In the beginning, I’m tossing and attempting to catch your mug. Would a reasonable person be able to foresee that, when tossing something fragile into the air, it might accidentally be dropped and broken? Of course. Proximate causation is really solid there.
Next, would a reasonable person know or suspect that an ordinary-looking coffee mug is actually a priceless ancient artifact? No, probably not. And this might be relevant to determining how much I actually owe you in damages for the broken mug.
There Is a Legal Precedent Which Holds That You ‘Take Your Victims as You Find Them’
It is important to note, however, that when it comes to harms caused to people in negligence cases, there is a legal precedent which holds that you “take your victims as you find them.” This means that if a person with pre-existing conditions (e.g., someone old and frail) sustains greater injury from a simple fall than an otherwise younger, healthier person would, you are still responsible for the actual injuries. That is because the law protects victims from recovery limitations due to circumstances beyond their own control.
By contrast, however, if the person who sustained injuries was voluntarily intoxicated at the time of the fall, this probably wouldn’t be viewed in court in the same light due to the element of choice involved in the circumstances.
Moving to the next step in our mug scenario, is proximate causation present if you cut your foot and suffer injury because of the broken mug? Perhaps, if I had reason to suspect that you would rush over without looking and step on the broken mug. But if I had no reason to know you would do that, this would probably be more appropriately construed as either an intervening or superseding cause. The exact definitions and distinctions of these terms are legally complex, but suffice to say these are the kinds of causes that break the normal chain of foreseeable causation in the eyes of the actor.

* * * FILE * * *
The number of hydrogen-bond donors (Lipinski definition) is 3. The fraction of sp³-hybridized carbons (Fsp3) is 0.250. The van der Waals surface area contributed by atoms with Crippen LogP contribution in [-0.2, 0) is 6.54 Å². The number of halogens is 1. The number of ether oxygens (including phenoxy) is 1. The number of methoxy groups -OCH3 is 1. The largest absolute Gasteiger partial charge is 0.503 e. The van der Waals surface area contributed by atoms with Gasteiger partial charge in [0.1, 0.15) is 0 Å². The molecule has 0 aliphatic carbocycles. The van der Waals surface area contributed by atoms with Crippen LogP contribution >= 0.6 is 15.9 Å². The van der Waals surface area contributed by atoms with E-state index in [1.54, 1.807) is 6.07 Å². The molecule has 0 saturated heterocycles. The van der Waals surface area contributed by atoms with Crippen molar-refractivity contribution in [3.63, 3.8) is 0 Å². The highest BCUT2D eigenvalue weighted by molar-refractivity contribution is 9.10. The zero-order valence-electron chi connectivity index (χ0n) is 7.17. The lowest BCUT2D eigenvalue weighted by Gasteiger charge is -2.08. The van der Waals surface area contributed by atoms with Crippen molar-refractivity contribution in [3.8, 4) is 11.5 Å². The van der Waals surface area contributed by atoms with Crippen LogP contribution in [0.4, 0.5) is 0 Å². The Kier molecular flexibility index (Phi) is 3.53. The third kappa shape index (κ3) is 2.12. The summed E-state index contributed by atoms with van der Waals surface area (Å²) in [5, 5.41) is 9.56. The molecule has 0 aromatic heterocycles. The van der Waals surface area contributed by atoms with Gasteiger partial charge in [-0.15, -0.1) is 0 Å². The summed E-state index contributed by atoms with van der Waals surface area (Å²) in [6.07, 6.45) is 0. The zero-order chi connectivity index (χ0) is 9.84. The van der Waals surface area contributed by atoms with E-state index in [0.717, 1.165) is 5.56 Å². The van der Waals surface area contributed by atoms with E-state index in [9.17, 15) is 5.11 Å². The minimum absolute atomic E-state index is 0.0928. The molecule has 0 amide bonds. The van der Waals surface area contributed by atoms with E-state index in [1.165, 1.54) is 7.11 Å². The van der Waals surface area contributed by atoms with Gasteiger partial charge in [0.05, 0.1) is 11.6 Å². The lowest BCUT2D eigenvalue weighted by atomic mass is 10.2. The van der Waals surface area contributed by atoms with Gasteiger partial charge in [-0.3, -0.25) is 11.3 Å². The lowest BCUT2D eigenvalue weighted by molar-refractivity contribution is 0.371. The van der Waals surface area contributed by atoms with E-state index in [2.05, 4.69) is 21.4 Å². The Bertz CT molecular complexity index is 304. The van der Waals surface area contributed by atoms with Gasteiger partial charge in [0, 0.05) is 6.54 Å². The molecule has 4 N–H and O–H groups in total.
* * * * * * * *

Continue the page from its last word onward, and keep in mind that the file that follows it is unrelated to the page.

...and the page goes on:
Likewise, with the irresponsible doctor at the hospital. Was there any way I could have foreseen that 1) I would drop the mug, 2) the mug would break, 3) you would step on the broken mug and hurt your foot, 4) you would need hospital attention, 5) you would be seen by a negligent physician, which would 6 ) result in the amputation of your foot? Of course not, so it would be very unlikely that I would be found liable for all of those damages, though the doctor would almost certainly shoulder some responsibility.
As we’ve seen, causation in the law is complicated and interesting. And intuition doesn’t hold much water at all. The legal nuances of “but for” and “proximate” causation go far beyond the scope of this article. There are a lot of unique “what if” scenarios that have been fleshed out by case law. But these basic principles are essential for anyone thinking about accountability, legal or otherwise.
So the next time you think about cause and effect in your own life, keep these ideas in mind. Give cause and effect the patient analysis it deserves.
About the Author: Dr. Gary Deel is a Faculty Director with the School of Business at American Military University. He holds a J.D. in Law and a Ph.D. in Hospitality/Business Management. Gary teaches human resources and employment law classes for American Military University, the University of Central Florida, Colorado State University and others.